Weiner, Sharon. "The Contribution of the Library to the Reputation of a University." The Journal of Academic Librarianship 35.1 (January 2009): 3-13.
Read via ScienceDirect.
This article looks at whether a library adds to a university's reputation. To be a bit more precise, does the library contribute in any way to the university's reputation? That is the basic question. Do keep in mind that this study is limited to doctoral institutions. Also note that the idea of reputation can be somewhat subjective. Weiner points out that the higher education literature consistently looks at libraries as ancillary (4); in other words, they are just part of the campus equipment. She also makes the following point, which to be honest, I thought was somewhat a statement of the obvious: "It is possible that there is a relationship between the decrease in funding and the lack of visibility of the library in the higher education research literature" (4). This is in the context of library budget allocations decreasing over a ten-year period, which Weiner points out as well.
Some other brief points:
- "Due to accessibility of information online and the simultaneous increase in financial pressures on colleges, there are questions about whether academic libraries are still needed" (4). We know that, on the extreme, some people would be very happy if academic libraries were burned to the ground since they are just air conditioned places for books. Except here, where they actually turn off the air conditioning when it gets hot to save a few bucks. If that online accessibility would just solve everything, but unfortunately, it is not as simple as it sounds for one.
- Weiner makes an observation about faculty and libraries, which I am guessing from previous experience and observation, is a bigger issue in research universities than in teaching colleges. "Libraries were a factor considered by faculty in determining whether to remain at their institutions or whether to accept positions that had been offered to them. Faculty who perceive that their library's resources were inadequate admitted that this was a barrier to their work" (4). I would be curious how much of a factor that could be in the current economic climate. However, what I really wonder is what about the librarians. If it is a high caliber campus library, I suppose the potential librarian hire would not worry much about resources being adequate. But could that affect a newbie's decision to come to a particular campus? Or, given the current dismal librarian market, is a job pretty much a job no matter how shabby a particular academic library could be? I am probably overthinking.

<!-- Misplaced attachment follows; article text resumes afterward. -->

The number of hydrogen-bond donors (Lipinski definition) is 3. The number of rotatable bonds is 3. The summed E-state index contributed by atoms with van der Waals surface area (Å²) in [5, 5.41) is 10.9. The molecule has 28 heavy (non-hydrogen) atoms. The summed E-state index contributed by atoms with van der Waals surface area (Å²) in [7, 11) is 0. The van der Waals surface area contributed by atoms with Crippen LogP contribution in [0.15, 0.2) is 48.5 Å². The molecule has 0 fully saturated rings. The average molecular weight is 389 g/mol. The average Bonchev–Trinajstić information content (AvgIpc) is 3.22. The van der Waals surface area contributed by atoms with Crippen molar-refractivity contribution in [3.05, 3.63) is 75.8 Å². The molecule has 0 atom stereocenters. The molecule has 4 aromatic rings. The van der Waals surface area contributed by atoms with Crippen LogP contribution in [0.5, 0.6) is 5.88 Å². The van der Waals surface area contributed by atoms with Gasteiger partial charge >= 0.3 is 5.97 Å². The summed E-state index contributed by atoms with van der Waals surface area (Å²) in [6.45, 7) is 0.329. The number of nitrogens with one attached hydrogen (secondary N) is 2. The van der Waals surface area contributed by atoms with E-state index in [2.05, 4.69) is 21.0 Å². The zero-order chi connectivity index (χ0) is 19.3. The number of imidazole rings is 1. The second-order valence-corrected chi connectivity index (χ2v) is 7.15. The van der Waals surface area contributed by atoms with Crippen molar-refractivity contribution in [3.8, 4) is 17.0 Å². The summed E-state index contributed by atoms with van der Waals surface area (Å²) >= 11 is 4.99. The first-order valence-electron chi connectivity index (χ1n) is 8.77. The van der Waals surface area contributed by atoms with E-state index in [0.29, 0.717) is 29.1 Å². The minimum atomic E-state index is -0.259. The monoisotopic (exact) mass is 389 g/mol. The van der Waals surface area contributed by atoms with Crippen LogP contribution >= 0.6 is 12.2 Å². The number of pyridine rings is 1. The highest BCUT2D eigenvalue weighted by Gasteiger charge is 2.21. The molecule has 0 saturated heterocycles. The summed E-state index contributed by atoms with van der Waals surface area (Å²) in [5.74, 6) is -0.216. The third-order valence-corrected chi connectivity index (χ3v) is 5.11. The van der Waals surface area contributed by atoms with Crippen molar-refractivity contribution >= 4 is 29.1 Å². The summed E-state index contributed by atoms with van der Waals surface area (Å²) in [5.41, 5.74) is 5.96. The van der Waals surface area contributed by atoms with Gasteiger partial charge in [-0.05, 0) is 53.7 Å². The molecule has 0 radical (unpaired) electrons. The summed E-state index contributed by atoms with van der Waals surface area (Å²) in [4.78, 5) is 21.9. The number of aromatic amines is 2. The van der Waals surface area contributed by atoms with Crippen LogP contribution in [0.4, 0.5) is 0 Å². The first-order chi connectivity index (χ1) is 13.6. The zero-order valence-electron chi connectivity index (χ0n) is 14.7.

- Overall, the findings did show that the library plays a role in the reputation. "The variable, library expenditures, was a consistently significant predictor in all appropriate models" (8).
- According to Weiner, libraries do maintain their symbolic "heart of the campus" status, and since they are not an academic unit per se, but rather a campus support service (please take that with a grain of salt), it means libraries can continue to serve as neutral spaces on campus. This neutral status can mean better success in activities and functions (9). As an outreach librarian, I am not quite sure how to take that. Success with campus-wide activities the library promotes or implements has been mixed at times. And a view of campus support service is not necessarily a positive thing when it comes to perceptions by the administration. But, as I have learned over time, you work with what you have. On the other hand, I do like the idea of the neutral space where everyone can come together.
- "This study provides evidence that libraries do contribute to university reputations. Since the library absorbs a very small percentage of a university budget (2.5% average), this study shows that the contribution of the library is disproportionately high relative to its cost to the institution" (9, emphasis in the original). This is clearly a message that we need to convey better to the powers that be.